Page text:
Boy Scouts Beyond The Seas
Another log I brought away with me was a present from one of the troops. It was a piece of the trunk of a tree about four feet long.
It did not look very interesting till one found that the upper side of it lifted off, and the log had been hollowed out to form a box, which was packed full of splendid apples – enough to last me all the way home!
One Melbourne Scout, Scout Allen, played the drum better than I have ever heard it played anywhere. He has won three gold medals for it and well deserves them.
At Madame Melba’s
The country round Melbourne is very hilly, wellwooded, and covered with pretty farms and fruit orchards. I felt as if I should like to stop there and never come back to work in the Boy Scouts’ office.
We motored over good roads through miles and miles of this beautiful country. And it was very good to feel that all the people we saw working in the fields, playing about the school houses; or looking out of cottage doors, were all our own blood and race – Britishers. And they were very enthusiastic ones at that, for somehow they had got wind of our coming (I was motoring with Sir John Fuller, the Governor of Victoria), and the Union Jack was flying (and not upside down as you so often see it in England) at almost every farm and cottage to greet His Excellency.
I suppose every Scout has heard of Madame Melba, the great singer. She is an Australian lady and took her name from Melbourne. And in the course of our drive we came to her beautiful little home.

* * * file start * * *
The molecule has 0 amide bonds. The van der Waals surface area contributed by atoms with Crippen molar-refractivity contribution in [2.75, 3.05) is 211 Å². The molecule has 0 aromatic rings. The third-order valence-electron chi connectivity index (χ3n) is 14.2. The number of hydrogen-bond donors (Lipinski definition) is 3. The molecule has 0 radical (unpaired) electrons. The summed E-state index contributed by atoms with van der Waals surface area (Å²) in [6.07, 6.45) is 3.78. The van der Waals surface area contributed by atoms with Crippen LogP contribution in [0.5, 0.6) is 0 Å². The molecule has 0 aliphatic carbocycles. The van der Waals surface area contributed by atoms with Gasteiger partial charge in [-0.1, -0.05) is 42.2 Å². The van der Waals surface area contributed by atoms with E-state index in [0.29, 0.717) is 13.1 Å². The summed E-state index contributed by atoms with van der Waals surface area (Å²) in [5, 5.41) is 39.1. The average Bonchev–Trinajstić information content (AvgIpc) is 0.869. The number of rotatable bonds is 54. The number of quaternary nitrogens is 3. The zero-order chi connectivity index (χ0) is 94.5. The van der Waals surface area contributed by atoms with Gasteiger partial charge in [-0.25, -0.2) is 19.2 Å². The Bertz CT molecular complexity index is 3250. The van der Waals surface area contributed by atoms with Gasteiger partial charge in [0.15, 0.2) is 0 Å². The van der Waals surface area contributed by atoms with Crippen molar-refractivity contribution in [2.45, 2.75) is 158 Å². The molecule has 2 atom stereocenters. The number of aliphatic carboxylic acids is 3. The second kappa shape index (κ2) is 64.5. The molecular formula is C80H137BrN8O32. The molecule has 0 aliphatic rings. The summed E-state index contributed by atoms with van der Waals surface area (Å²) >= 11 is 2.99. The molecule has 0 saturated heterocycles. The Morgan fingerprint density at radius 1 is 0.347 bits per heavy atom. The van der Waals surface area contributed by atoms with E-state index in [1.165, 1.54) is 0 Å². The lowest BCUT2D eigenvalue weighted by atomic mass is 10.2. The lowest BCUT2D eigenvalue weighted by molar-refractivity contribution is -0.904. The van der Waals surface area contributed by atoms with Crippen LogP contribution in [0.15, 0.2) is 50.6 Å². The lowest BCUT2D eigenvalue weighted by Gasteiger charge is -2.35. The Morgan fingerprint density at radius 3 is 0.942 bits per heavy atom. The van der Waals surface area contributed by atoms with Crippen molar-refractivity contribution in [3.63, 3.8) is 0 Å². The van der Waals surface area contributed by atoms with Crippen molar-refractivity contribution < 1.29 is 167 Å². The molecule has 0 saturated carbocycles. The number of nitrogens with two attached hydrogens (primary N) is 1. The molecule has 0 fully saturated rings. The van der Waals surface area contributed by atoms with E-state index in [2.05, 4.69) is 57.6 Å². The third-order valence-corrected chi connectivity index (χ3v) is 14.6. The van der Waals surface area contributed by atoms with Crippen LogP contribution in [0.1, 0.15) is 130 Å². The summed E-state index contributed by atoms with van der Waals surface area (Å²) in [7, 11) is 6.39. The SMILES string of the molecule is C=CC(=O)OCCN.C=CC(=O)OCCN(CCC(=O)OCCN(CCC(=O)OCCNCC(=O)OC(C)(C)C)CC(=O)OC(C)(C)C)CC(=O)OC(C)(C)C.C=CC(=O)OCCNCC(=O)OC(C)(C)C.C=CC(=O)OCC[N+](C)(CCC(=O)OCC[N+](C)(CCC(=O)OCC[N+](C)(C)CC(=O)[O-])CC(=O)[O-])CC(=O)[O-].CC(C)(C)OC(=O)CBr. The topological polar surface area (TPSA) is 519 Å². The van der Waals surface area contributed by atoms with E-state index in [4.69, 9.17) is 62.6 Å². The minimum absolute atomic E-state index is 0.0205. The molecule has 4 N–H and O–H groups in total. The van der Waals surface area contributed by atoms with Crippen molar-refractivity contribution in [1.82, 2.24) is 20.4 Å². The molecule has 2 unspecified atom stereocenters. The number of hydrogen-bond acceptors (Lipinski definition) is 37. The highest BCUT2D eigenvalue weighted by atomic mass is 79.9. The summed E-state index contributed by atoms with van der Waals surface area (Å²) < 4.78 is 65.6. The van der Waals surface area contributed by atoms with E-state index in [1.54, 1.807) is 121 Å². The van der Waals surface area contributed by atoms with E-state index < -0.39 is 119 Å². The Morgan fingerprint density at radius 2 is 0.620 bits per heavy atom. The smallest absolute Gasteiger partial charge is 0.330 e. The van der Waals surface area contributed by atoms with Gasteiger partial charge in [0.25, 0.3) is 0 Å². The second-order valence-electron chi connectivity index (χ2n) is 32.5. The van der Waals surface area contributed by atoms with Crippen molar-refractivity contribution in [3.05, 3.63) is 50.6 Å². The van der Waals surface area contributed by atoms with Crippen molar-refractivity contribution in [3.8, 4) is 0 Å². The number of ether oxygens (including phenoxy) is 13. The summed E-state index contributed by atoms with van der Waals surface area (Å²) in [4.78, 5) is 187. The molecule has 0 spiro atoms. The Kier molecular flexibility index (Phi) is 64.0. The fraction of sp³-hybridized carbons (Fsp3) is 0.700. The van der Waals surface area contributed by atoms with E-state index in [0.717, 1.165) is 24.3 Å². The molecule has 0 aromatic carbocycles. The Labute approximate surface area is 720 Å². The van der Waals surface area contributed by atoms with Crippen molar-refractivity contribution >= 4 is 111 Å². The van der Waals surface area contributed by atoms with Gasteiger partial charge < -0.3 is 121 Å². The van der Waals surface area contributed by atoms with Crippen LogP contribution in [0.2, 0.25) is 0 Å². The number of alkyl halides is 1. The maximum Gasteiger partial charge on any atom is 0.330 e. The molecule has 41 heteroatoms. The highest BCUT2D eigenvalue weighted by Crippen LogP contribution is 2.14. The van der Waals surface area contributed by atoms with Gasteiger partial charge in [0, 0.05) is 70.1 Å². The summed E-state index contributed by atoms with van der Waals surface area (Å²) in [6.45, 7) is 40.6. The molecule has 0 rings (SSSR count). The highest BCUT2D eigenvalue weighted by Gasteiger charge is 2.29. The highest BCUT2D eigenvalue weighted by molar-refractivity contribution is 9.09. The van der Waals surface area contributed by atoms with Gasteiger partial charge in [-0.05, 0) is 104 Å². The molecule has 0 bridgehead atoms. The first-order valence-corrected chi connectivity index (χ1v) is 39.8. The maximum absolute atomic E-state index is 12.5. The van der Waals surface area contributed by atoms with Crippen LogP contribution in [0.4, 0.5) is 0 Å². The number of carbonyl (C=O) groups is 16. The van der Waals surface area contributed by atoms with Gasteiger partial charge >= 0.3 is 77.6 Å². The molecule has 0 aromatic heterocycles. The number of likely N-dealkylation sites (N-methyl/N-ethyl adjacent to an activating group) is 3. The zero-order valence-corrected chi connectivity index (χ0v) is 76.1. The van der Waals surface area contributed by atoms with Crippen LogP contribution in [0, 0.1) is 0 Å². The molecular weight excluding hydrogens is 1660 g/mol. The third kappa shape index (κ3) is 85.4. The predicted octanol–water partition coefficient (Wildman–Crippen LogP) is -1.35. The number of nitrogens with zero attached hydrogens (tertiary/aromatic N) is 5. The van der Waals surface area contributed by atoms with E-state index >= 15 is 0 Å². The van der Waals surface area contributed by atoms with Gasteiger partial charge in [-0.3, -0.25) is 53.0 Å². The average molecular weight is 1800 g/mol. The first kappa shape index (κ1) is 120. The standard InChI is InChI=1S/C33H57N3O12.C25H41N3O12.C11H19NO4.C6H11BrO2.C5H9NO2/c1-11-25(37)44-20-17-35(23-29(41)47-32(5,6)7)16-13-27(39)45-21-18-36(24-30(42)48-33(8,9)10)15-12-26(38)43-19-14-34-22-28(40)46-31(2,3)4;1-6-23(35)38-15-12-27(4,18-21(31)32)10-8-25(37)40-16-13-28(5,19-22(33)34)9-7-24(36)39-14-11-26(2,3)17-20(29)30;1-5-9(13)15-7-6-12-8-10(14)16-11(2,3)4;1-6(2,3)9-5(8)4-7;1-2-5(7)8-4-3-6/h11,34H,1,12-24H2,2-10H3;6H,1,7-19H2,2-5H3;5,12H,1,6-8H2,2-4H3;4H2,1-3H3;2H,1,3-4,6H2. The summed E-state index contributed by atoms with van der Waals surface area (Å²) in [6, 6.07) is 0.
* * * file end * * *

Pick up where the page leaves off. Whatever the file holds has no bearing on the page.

It is a long, low house with a flat roof which forms a terrace shaded over with a trelliswork on which grape vines grow. Here she can sit and enjoy the view over park-like paddocks and forest- clad hills all round.
It was in these delightful surroundings we found the lady who has sung before emperors, and whose voice has charmed thousands in almost every city of the world. And what do you think she was doing?
She was just digging weeds in her garden and enjoying it. She is also fond of boys – especially Boy Scouts.
“Melba’s Own” Scouts
At the door of Madame Melba’s house, when we arrived, was drawn up a smart guard of honour of Boy Scouts, the 1st Camberwell (Melba’s Own) Troop. They had a number of King’s Scouts and All-Round Scouts, and a very smart-looking young drummer among them. In passing him I told him he would have to practise a lot if he wanted to beat Scout Allen of the Malvern (Melbourne) Troop, whom I had heard a day or two previously; but when the guard of honour marched away the Camberwell drummer rattled his sticks in a way that showed me he was not so very far behind Allen in that line.
The badge of this troop is a sprig of wattle, the Australian tree which has a pretty little, sweet- smelling, yellow flower.
The troop handed to me a flag embroidered with this emblem which they wanted me to take home and present to their brother Scouts of the 1st Camberwell Troop in London, a duty which I carried out with pleasure on my return.
On an Australian Farm I am awakened in the early dawn by the beautiful gobbling call of the Australian magpie outside